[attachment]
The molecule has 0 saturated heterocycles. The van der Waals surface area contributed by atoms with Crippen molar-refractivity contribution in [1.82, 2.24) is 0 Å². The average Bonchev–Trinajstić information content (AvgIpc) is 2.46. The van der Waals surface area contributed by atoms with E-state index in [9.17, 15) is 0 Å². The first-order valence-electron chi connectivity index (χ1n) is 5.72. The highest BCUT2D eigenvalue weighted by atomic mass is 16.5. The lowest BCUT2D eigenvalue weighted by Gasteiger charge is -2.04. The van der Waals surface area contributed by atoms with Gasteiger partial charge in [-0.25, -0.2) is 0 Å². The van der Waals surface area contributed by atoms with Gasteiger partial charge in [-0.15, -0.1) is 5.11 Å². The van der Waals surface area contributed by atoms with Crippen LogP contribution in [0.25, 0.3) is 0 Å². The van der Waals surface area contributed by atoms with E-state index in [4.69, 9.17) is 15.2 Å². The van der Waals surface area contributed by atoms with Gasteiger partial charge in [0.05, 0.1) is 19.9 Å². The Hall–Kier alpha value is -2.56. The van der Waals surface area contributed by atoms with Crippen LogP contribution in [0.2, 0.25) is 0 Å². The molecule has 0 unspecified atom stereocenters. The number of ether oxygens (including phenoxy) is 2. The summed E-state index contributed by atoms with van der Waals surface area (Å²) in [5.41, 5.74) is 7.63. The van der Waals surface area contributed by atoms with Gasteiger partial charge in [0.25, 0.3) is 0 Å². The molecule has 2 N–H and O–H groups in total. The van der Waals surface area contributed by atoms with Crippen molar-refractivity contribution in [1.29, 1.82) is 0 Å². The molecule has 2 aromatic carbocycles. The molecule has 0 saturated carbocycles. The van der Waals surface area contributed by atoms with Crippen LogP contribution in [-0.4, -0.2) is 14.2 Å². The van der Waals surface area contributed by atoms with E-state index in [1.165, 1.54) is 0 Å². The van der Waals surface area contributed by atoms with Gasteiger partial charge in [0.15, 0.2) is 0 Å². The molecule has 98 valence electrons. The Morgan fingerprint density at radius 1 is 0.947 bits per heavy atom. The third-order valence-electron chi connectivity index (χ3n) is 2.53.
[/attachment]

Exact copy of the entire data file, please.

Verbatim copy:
The molecule has 0 saturated heterocycles. The van der Waals surface area contributed by atoms with Crippen molar-refractivity contribution in [1.82, 2.24) is 0 Å². The average Bonchev–Trinajstić information content (AvgIpc) is 2.46. The van der Waals surface area contributed by atoms with E-state index in [9.17, 15) is 0 Å². The first-order valence-electron chi connectivity index (χ1n) is 5.72. The highest BCUT2D eigenvalue weighted by atomic mass is 16.5. The lowest BCUT2D eigenvalue weighted by Gasteiger charge is -2.04. The van der Waals surface area contributed by atoms with Gasteiger partial charge in [-0.25, -0.2) is 0 Å². The van der Waals surface area contributed by atoms with Gasteiger partial charge in [-0.15, -0.1) is 5.11 Å². The van der Waals surface area contributed by atoms with Crippen LogP contribution in [0.25, 0.3) is 0 Å². The van der Waals surface area contributed by atoms with E-state index in [4.69, 9.17) is 15.2 Å². The van der Waals surface area contributed by atoms with Gasteiger partial charge in [0.05, 0.1) is 19.9 Å². The Hall–Kier alpha value is -2.56. The van der Waals surface area contributed by atoms with Crippen LogP contribution in [0.2, 0.25) is 0 Å². The molecule has 0 unspecified atom stereocenters. The number of ether oxygens (including phenoxy) is 2. The summed E-state index contributed by atoms with van der Waals surface area (Å²) in [5.41, 5.74) is 7.63. The van der Waals surface area contributed by atoms with Gasteiger partial charge in [0.25, 0.3) is 0 Å². The molecule has 2 N–H and O–H groups in total. The van der Waals surface area contributed by atoms with Crippen molar-refractivity contribution in [1.29, 1.82) is 0 Å². The molecule has 2 aromatic carbocycles. The molecule has 0 saturated carbocycles. The van der Waals surface area contributed by atoms with Crippen LogP contribution in [-0.4, -0.2) is 14.2 Å². The van der Waals surface area contributed by atoms with E-state index in [1.165, 1.54) is 0 Å². The van der Waals surface area contributed by atoms with Gasteiger partial charge in [0.15, 0.2) is 0 Å². The molecule has 98 valence electrons. The Morgan fingerprint density at radius 1 is 0.947 bits per heavy atom. The third-order valence-electron chi connectivity index (χ3n) is 2.53.